There is a veritable Windows Vista crack fiesta that accompanied Microsoft's latest Windows client to the market. As Vista was unleashed onto the world back at the end of 2007, cracks began emerging, designed to circumvent the antipiracy mitigations set in place by Microsoft. And in contrast to Windows XP, which was nothing short of a sacrificial lamb in the hands of pirates, Vista did feature an overhauled activation architecture, an intimate connection with the Windows Genuine Advantage and the Reduced Functionality Mode kill-switch.
But the antipiracy measures helped little to limit the piracy phenomenon and the luxuriant
and diversified environment of cracks, key generators, activation workarounds that grew alongside with Windows Vista. The first to fall at the end of 2006 was the KMS server model for the Vista Enterprise activation process following November 2006. And then, there were the Bill and Melinda Gates cracks, the Frankenbuild version of Vista SP1, Key Gens featuring brute force attacks, OEM BIOS and the 2099 Grace Timer hacks.
It has taken Microsoft well over a year to produce Windows Vista SP1 and at the same time to come with a resolve to two of the most popular and widespread Vista cracks, the OEM BIOS and 2099 Grace Timer exploits. And yet there are still illegal methods designed to bypass Vista and Vista SP1's activation mechanism that continue to function. One such example is a Vista OEM BIOS crack labeled as Vista Loader and designed to turn a pirated version of the Windows Vista operating system and turn it into a genuine platform. And with Vista SP1, pirates don't even have to worry about their systems going into Reduced Functionality Mode is non-genuine, as Microsoft has scrapped the kill-switch from Vista with the service pack.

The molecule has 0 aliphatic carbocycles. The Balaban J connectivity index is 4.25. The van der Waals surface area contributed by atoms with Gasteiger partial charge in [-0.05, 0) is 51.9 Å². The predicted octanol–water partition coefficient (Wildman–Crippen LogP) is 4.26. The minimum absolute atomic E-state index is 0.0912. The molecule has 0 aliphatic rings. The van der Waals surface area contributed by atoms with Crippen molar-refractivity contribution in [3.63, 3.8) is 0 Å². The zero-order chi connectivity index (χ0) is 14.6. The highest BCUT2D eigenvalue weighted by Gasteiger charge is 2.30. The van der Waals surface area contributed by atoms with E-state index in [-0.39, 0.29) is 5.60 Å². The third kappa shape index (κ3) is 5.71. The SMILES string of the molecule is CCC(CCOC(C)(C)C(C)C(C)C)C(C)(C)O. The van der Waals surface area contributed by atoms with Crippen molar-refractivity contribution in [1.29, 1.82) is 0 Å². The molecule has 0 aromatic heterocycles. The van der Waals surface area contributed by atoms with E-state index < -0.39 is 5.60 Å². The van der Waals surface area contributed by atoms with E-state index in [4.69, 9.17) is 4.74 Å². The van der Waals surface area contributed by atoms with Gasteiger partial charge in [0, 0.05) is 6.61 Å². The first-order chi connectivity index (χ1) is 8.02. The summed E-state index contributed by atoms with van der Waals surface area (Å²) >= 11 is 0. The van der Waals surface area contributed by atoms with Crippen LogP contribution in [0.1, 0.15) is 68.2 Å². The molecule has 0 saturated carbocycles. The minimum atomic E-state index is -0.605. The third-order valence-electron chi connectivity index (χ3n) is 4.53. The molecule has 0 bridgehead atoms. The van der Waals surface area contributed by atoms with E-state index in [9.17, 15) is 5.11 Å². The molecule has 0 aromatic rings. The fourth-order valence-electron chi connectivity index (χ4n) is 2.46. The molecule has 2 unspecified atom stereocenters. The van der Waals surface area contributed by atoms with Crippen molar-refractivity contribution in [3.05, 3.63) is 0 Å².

However, Microsoft is not letting its guard down and is looking for alternative solutions, such as educative methods aimed at students. "A study was released yesterday about teenagers' opinions on illegal downloading. The study indicates only 11% of teens surveyed completely understood the rules about downloading from the Internet - in fact, 49% say they aren't at all familiar with the guidelines for downloading images, music, software and other IP. Fifty-five percent of these teens said they've downloaded or shared content over the Internet; after learning the rules, 72% said they would not engage in illegal downloading. As a way to educate students about IP rights, Microsoft is sponsoring and piloting an IP rights curriculum, geared towards 8th, 9th, and 10th graders, which will be made available to teachers for free," explained Alex Kochis, Senior Product Manager for Windows Genuine Advantage.